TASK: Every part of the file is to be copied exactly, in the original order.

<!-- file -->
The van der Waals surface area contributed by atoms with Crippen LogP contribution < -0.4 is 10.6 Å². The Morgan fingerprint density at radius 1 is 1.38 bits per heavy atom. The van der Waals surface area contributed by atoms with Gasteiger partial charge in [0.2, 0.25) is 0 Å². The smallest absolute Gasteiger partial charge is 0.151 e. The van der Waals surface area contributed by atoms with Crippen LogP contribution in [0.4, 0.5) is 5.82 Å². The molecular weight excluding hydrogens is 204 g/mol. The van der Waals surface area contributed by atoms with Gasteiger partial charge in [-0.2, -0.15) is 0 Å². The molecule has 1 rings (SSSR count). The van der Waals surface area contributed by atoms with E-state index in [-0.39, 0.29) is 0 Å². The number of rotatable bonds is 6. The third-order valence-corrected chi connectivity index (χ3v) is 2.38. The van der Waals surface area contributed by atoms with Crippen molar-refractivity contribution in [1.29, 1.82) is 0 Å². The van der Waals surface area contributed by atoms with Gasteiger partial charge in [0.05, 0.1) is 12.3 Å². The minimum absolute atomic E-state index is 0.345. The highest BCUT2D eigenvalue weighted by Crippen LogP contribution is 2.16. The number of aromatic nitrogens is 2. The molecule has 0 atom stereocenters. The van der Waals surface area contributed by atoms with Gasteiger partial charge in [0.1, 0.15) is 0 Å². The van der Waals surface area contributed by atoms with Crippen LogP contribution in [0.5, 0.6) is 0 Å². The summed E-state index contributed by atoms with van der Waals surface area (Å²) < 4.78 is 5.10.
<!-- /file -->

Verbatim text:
The van der Waals surface area contributed by atoms with Crippen LogP contribution < -0.4 is 10.6 Å². The Morgan fingerprint density at radius 1 is 1.38 bits per heavy atom. The van der Waals surface area contributed by atoms with Gasteiger partial charge in [0.2, 0.25) is 0 Å². The smallest absolute Gasteiger partial charge is 0.151 e. The van der Waals surface area contributed by atoms with Crippen LogP contribution in [0.4, 0.5) is 5.82 Å². The molecular weight excluding hydrogens is 204 g/mol. The van der Waals surface area contributed by atoms with Gasteiger partial charge in [-0.2, -0.15) is 0 Å². The molecule has 1 rings (SSSR count). The van der Waals surface area contributed by atoms with E-state index in [-0.39, 0.29) is 0 Å². The number of rotatable bonds is 6. The third-order valence-corrected chi connectivity index (χ3v) is 2.38. The van der Waals surface area contributed by atoms with Crippen molar-refractivity contribution in [1.29, 1.82) is 0 Å². The van der Waals surface area contributed by atoms with Gasteiger partial charge in [0.05, 0.1) is 12.3 Å². The minimum absolute atomic E-state index is 0.345. The highest BCUT2D eigenvalue weighted by Crippen LogP contribution is 2.16. The number of aromatic nitrogens is 2. The molecule has 0 atom stereocenters. The van der Waals surface area contributed by atoms with Gasteiger partial charge in [0.1, 0.15) is 0 Å². The van der Waals surface area contributed by atoms with Crippen LogP contribution in [0.5, 0.6) is 0 Å². The summed E-state index contributed by atoms with van der Waals surface area (Å²) < 4.78 is 5.10.